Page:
Tyler Scoresby, MD v. Santillan,
No. 09-0497(Tex. Jul. 1, 2011)(Opinion by Justice Don R. Willett)(HCLC med-mal suits, expert report
deadline extension, curing of defective reports, need to avoid multiple interlocutory appeals)
THE GIST: The Medical Liability Act entitles a defendant to dismissal of a health care liability
claim if, within 120 days of the date suit was filed, he is not served with an expert report showing
that the claim against him has merit. The trial court’s refusal to dismiss is immediately appealable.
The Act sets specific requirements for an adequate report and mandates that “an objective good
faith effort [be made] to comply” with them, but it also authorizes the trial court to give a plaintiff who
meets the 120-day deadline an additional thirty days in which to cure a “deficiency” in the
elements of the report. The trial court should err on the side of granting the additional time and must
grant it if the deficiencies are curable. The defendant cannot seek review of this ruling or appeal the
court’s concomitant refusal to dismiss the claim before the thirty-day period has expired.
Conclusion. We conclude that a thirty-day extension to cure deficiencies in an expert report may
be granted if the report is served by the statutory deadline, if it contains the opinion of an individual
with expertise that the claim has merit, and if the defendant’s conduct is implicated. We recognize
that this is a minimal standard, but we think it is necessary if multiple interlocutory appeals are to
be avoided, and appropriate to give a claimant the opportunity provided by the Act’s thirty-day
extension to show that a claim has merit. All deficiencies, whether in the expert’s opinions or
qualifications, are subject to being cured before an appeal may be taken from the trial court’s
refusal to dismiss the case.
CASE DETAILS: TYLER SCORESBY, M.D. v. CATARINO SANTILLAN, INDIVIDUALLY AND AS NEXT FRIEND
OF SAMUEL SANTILLAN, A MINOR; from Tarrant County; 2nd district (02-08-00357-CV, 287 SW3d 319, 04-
30-09) 2 petitions
The Court affirms the court of appeals' judgment.
Justice Nathan L. Hecht delivered the opinion of the Court, in which Chief Justice Wallace B. Jefferson,
Justice David Medina, Justice Paul W. Green, Justice Don R. Willett, Justice Eva M. Guzman, and Justice
Debra Lehrmann joined. [pdf]
Justice Don R. Willett delivered a concurring opinion. [pdf]
Justice Phil Johnson delivered a dissenting opinion, in which Justice Dale Wainwright joined. [pdf]
Here is the link to e-briefs in case no. 09-0497 TYLER SCORESBY, M.D. v. SANTILLAN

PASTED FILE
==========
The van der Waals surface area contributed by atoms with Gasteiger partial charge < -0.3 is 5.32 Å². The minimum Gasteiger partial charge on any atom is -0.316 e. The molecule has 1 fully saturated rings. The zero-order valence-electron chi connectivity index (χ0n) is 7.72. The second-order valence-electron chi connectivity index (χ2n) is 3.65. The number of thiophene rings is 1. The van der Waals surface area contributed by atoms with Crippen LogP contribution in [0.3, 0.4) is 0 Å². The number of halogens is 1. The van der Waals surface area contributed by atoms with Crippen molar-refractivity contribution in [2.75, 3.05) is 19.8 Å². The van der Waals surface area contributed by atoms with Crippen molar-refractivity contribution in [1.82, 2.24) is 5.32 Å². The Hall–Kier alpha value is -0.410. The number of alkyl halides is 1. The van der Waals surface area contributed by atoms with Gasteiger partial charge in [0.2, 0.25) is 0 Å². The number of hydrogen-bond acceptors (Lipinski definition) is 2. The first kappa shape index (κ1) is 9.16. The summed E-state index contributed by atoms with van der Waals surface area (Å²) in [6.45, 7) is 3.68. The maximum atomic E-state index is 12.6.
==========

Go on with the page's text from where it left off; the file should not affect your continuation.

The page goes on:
HISTORY OF THIS CASE PER DOCKET DB: Case 09-0497
INTERNET COMMENT ON THIS CASE:
November Texas Supreme Court Medical Malpractice Docket: When is a Report not a Report?
Christopher Lindstrom, JD - KROGER BURRUS Blog - October 25, 2010
In November, the Texas Supreme Court will hear oral arguments in a case expected to address an issue
previously ignored by the Court’s majority: When is a Chapter 74 expert report so deficient that it constitutes
“no report at all”? ...
At least two Appellate Courts, Austin and Houston Fourteenth District, have taken the position expressed in
the concurrences of Justices Willet and Johnson that if a report is so deficient it cannot truly be considered a
report at all. Two other Appellate Courts, El Paso and Dallas, have not been willing to adopt that position.
Given this split in the Appellate Courts, it is likely the Texas Supreme Court will finally resolve this issue. This
case is set for oral argument on November 9, 2010.
Supreme Court hears oral arguments in an expert report case
Melissa Khan, Boston and Hughes, P.C. Texas Med-Mal Blog
On Tuesday November 9, 2010, the Supreme Court heard oral arguments in an expert report/no report
case. Below is the summary from Osler McCarthy, the Court's staff attorney for public information. Click on
docket for links to the briefs and procedural history of this case. Tyler Scoresby, M.D. v. Catarino Santillan,
No. 09-0497 (Docket)
In this appeal from a trial court’s failure to dismiss a health-care liability suit, a principal issue is whether an
expert report can be so deficient in addressing the elements of a claim that it constitutes no report at all,
requiring dismissal instead of an extension to cure the defects. Santillan sued over alleged mistakes during
surgery on a minor son’s nasal tumors that led to bleeding and his partial paralysis. Dr. Scoresby, an ear-
nose-throat surgeon, moved to dismiss the claim because Santillan’s expert report, by a neurologist, did not
establish a care standard, show how the standard was breached or how the breach caused the son’s
injuries. The report also did not include the expert’s credentials. Instead of dismissing the suit, the trial
granted a 30-day statutory extension to cure a deficient report. Scoresby appealed that ruling, arguing to the
court of appeals, as he does in this Court, that the expert report amounted to no report at all, requiring
dismissal. The appeals court dismissed the doctor’s interlocutory appeal, holding that an extension to cure a
deficient report could not be reviewed.
═ Tyler Scoresby, M.D. v. Santillan (Tex. 2011)(Justice Willett)
TEXT OF OPINION [ coming soon - or click case style for pdf opinion from court's website ]
Also see: Texas Causes of Action | 2011 Texas Supreme Court Opinions | 2011 Tex Sup Ct Per Curiams